We're more than half way past the mid-way point of the season, so before teams hit 50 games played, I'd better get this down so that I can still say "I called it." MVP - Chris Paul, New Orleans Hornets - I can actually see LeBron start to hum in the second half of the year and stealing this from CP3, but I'm saying Paul wins it just in the hope that writing it will actually make it happen. Paul's steals have dipped of late (2.5 a game is still good), but if he can stay over 20 PPG and 10 APG (he's currently at 20.7 and 10.9) and his team can stay in the top four in the West, Paul should win. If he does take it and the league announces it before his May 6 birthday he'll join Wes Unseld (1968-69) as the only player to win the MVP at 23. Moses Malone was the last 24-year-old to win it in 1978-79 (for those of you wondering, MJ won his first at 25 in 1987-88). Rookie of the Year - Kevin Durant, Seattle SuperSonics - I'm pretty sure Stern sent the award to the engravers as soon as he heard that Oden was out for the year. Along with Executive of the Year (see below) this race was won before the season began. Durant's finally got his FG% up to 40% while averaging 19.5 PPG on a team that - seriously - gives him the ball and stands around waiting for a rebound. Note: I thought that Seattle officially dropped the "Super" from their name a few years ago but, apparently, they're still the SuperSonics.Most Improved Player - Chris Kaman, Los Angeles Clippers - Without Elton Brand the paint belongs to the Caveman for the other LA team. He's doubled his blocks from 1.5 last year to 3.0 this year and added seven points a game (10.1 to 17.2) and six boards (7.8 to 13.9). Plus he finally cut those threads of string off of his head and returned them to the Yarn Barn. The last Clipper to win this award was Bobby Simmons, who has gone right back to being shit with the Bucks. Which makes me wonder, can one player can win the MIP award more than once?Defensive Player of the Year- Marcus Camby, Denver Nuggets - Camby currently has 40 more blocks than his closest competitor, Josh Smith, as well as 628 boards which puts him second behind Dwight "baby-daddy" Howard. Anyone who doesn't own Camby in a fantasy league knows how infuriating it is to see 11-block, 24-rebound lines like the one he posted against Utah earlier this year. Barring injury (Camby didn't play more than 63 games in any of his first seven NBA seasons, remember Raps fans?) Camby will be the repeat winner.Coach of the Year - Byron Scott, New Orleans Hornets - A decent case could be made for Nate McMillan of the Blazers but I think that the Blazers will come back down to earth in the second half of the year. Yes, Phoenix has already passed the Hornets for first in the West, but New Orleans (Oklahoma) were 39-43 last year; they're already 32-14.Sixth Man of the Year - Manu Ginobili, San Antonio Spurs - This is finally the year for basketball's own Roberto Benigni. In fact, the only reason Ginobili probably hasn't won it before is because everyone knows that his "bench" status is entirely perfunctory. When does he enter games, three minutes into the first? Whatev, career highs so far in points (19.5), assists (4.2) and rebounds (4.8) per game should do it with 1.7 steals to boot.Executive of the Year - Danny Ainge, Boston Celtics - ...Then one morning, Ainge awoke to find Kevin Garnett and Ray Allen standing at his front door saying, "Can we play?" And all the veterans in the league wanted to join them...What kills me every time I think about the C[...]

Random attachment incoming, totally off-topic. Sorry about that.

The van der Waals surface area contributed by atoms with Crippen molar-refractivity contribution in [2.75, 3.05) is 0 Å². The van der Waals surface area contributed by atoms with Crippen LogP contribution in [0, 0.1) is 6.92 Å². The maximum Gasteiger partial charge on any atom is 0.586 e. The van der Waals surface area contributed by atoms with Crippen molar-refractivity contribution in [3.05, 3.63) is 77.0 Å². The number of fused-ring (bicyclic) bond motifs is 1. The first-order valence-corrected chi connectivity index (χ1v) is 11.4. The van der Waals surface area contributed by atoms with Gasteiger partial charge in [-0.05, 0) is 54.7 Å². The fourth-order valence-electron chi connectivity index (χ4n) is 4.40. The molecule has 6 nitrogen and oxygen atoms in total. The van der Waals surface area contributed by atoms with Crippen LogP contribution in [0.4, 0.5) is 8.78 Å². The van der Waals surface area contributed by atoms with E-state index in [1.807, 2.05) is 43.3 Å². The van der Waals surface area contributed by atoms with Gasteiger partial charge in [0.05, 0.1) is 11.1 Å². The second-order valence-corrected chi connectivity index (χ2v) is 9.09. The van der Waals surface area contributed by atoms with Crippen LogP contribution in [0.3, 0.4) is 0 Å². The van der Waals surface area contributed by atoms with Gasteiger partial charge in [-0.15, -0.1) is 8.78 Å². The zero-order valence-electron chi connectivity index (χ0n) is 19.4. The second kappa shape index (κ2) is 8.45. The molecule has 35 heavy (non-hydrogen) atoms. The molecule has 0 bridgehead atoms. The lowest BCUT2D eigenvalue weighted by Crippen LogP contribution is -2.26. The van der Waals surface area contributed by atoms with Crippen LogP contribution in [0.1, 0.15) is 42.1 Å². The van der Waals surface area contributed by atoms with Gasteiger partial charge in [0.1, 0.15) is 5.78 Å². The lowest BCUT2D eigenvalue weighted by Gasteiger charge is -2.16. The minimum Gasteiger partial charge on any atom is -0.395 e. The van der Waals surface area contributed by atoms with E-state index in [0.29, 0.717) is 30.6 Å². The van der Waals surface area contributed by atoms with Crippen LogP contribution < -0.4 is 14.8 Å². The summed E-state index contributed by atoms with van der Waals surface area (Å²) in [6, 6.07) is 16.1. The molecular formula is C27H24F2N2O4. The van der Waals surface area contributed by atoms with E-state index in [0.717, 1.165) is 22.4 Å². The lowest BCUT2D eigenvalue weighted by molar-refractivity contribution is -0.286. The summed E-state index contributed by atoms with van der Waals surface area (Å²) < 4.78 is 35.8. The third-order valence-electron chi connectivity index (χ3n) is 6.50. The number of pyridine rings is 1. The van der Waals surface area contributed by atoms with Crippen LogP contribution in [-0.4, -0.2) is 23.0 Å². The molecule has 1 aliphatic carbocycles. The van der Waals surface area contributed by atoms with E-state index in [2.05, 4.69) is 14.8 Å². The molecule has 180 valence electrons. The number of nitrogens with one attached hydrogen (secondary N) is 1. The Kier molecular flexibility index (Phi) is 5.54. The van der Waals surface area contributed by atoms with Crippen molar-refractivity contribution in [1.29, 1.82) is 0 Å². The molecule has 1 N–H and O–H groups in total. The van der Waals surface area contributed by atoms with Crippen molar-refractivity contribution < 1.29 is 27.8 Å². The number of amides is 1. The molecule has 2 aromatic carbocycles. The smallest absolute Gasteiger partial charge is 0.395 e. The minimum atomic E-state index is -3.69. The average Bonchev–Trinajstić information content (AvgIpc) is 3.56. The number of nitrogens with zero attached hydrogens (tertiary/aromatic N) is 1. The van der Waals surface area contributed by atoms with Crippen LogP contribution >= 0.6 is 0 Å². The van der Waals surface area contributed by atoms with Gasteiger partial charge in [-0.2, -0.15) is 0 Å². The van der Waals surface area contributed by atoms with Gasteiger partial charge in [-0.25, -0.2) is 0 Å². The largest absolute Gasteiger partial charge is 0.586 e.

Raptors vs. Luckiest Team in the NBA


(image) Tipoff - 7:00 p.m. EST

If you haven't heard, the Lakers have just acquired Pau Gasol from the Memphis Grizzlies in exchange for a vintage Garfield Happy Meal toy depicting the cartoon cat riding a skateboard and a tin of kippers (Kwame Brown, Javaris Crittenton and the Lakers' first round picks in the '08 and '09 drafts.). There's also curious speculation that the Lakers will include Pau's brother, Marc, in the deal. This would be unfortunate, as my buddy Mike pointed out, the two Gasol's on-court together would make a good GEICO caveman commercial.

It's impossible to believe that the Grizz couldn't have gotten more for Gasol. You've got to figure Colangelo would have shipped Bargnani, Rasho, Joey Graham and his picks over the next two years to instantly make the Raptors Eastern Conference contenders and take some pressure off of Chris Bosh.

True, Brown's $9.1 million contract expires at the end of this year, but Crittenton has showed nothing in his rookie year, albeit in 7.8 minutes per game, and the Lakers' picks are going to be insignificantly high over the next two years. Gasol will have to undergo physicals before the trade becomes official, but you've got to wonder if the Grizz know something more about the big man's back problems of late. And it is worth mentioning that Gasol played only 59 games last year and 56 games in 2004-05.